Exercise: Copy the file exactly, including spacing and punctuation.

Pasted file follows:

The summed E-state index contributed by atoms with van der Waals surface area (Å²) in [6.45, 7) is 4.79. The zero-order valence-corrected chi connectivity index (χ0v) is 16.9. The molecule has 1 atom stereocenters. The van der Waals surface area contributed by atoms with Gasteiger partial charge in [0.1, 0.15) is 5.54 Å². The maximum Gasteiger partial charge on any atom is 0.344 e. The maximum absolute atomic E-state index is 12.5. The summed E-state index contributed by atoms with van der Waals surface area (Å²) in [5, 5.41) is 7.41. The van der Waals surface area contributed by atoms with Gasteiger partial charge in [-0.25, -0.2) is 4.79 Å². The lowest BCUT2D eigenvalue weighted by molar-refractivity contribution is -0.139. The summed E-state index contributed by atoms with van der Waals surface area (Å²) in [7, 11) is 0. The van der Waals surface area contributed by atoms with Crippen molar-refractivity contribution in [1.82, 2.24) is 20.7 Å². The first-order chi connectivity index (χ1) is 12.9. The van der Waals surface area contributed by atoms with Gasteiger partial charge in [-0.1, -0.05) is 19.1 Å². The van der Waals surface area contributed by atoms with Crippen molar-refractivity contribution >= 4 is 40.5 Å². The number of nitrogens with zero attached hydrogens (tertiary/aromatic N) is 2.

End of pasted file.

The summed E-state index contributed by atoms with van der Waals surface area (Å²) in [6.45, 7) is 4.79. The zero-order valence-corrected chi connectivity index (χ0v) is 16.9. The molecule has 1 atom stereocenters. The van der Waals surface area contributed by atoms with Gasteiger partial charge in [0.1, 0.15) is 5.54 Å². The maximum Gasteiger partial charge on any atom is 0.344 e. The maximum absolute atomic E-state index is 12.5. The summed E-state index contributed by atoms with van der Waals surface area (Å²) in [5, 5.41) is 7.41. The van der Waals surface area contributed by atoms with Gasteiger partial charge in [-0.25, -0.2) is 4.79 Å². The lowest BCUT2D eigenvalue weighted by molar-refractivity contribution is -0.139. The summed E-state index contributed by atoms with van der Waals surface area (Å²) in [7, 11) is 0. The van der Waals surface area contributed by atoms with Crippen molar-refractivity contribution in [1.82, 2.24) is 20.7 Å². The first-order chi connectivity index (χ1) is 12.9. The van der Waals surface area contributed by atoms with Gasteiger partial charge in [-0.1, -0.05) is 19.1 Å². The van der Waals surface area contributed by atoms with Crippen molar-refractivity contribution >= 4 is 40.5 Å². The number of nitrogens with zero attached hydrogens (tertiary/aromatic N) is 2.